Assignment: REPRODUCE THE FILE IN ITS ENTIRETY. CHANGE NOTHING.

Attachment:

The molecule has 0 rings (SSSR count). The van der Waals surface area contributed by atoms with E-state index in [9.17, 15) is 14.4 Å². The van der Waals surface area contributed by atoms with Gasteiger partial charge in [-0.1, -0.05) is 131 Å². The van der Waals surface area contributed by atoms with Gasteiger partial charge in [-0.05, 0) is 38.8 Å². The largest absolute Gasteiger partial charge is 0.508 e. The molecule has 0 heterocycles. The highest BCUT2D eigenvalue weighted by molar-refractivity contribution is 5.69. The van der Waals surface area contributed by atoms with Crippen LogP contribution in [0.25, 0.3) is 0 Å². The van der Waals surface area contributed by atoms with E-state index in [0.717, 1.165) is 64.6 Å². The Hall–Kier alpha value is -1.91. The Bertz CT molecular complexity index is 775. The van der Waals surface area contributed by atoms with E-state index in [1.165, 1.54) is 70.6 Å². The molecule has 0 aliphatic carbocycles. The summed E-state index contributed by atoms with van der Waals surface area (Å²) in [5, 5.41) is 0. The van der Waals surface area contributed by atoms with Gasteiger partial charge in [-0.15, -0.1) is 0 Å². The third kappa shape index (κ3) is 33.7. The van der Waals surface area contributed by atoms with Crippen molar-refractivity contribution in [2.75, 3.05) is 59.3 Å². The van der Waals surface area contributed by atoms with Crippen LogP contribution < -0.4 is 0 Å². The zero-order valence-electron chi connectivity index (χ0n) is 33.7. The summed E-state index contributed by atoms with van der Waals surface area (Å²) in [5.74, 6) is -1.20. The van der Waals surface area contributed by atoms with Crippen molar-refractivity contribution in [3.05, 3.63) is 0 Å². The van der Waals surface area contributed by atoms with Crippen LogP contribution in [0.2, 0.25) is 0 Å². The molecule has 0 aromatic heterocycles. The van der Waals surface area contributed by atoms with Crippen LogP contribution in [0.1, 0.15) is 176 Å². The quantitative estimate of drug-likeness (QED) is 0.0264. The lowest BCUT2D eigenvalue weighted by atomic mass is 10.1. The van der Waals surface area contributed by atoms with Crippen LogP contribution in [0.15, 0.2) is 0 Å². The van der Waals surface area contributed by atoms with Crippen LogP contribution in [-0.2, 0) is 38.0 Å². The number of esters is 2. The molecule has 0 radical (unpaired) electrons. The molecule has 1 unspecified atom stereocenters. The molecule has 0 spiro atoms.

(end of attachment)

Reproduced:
The molecule has 0 rings (SSSR count). The van der Waals surface area contributed by atoms with E-state index in [9.17, 15) is 14.4 Å². The van der Waals surface area contributed by atoms with Gasteiger partial charge in [-0.1, -0.05) is 131 Å². The van der Waals surface area contributed by atoms with Gasteiger partial charge in [-0.05, 0) is 38.8 Å². The largest absolute Gasteiger partial charge is 0.508 e. The molecule has 0 heterocycles. The highest BCUT2D eigenvalue weighted by molar-refractivity contribution is 5.69. The van der Waals surface area contributed by atoms with Crippen LogP contribution in [0.25, 0.3) is 0 Å². The van der Waals surface area contributed by atoms with E-state index in [0.717, 1.165) is 64.6 Å². The Hall–Kier alpha value is -1.91. The Bertz CT molecular complexity index is 775. The van der Waals surface area contributed by atoms with E-state index in [1.165, 1.54) is 70.6 Å². The molecule has 0 aliphatic carbocycles. The summed E-state index contributed by atoms with van der Waals surface area (Å²) in [5, 5.41) is 0. The van der Waals surface area contributed by atoms with Gasteiger partial charge in [-0.15, -0.1) is 0 Å². The third kappa shape index (κ3) is 33.7. The van der Waals surface area contributed by atoms with Crippen molar-refractivity contribution in [2.75, 3.05) is 59.3 Å². The van der Waals surface area contributed by atoms with Crippen LogP contribution < -0.4 is 0 Å². The zero-order valence-electron chi connectivity index (χ0n) is 33.7. The summed E-state index contributed by atoms with van der Waals surface area (Å²) in [5.74, 6) is -1.20. The van der Waals surface area contributed by atoms with Crippen molar-refractivity contribution in [3.05, 3.63) is 0 Å². The van der Waals surface area contributed by atoms with Crippen LogP contribution in [0.2, 0.25) is 0 Å². The molecule has 0 aromatic heterocycles. The van der Waals surface area contributed by atoms with Crippen LogP contribution in [0.1, 0.15) is 176 Å². The quantitative estimate of drug-likeness (QED) is 0.0264. The lowest BCUT2D eigenvalue weighted by atomic mass is 10.1. The van der Waals surface area contributed by atoms with Crippen LogP contribution in [0.15, 0.2) is 0 Å². The van der Waals surface area contributed by atoms with Crippen LogP contribution in [-0.2, 0) is 38.0 Å². The number of esters is 2. The molecule has 0 radical (unpaired) electrons. The molecule has 1 unspecified atom stereocenters. The molecule has 0 spiro atoms.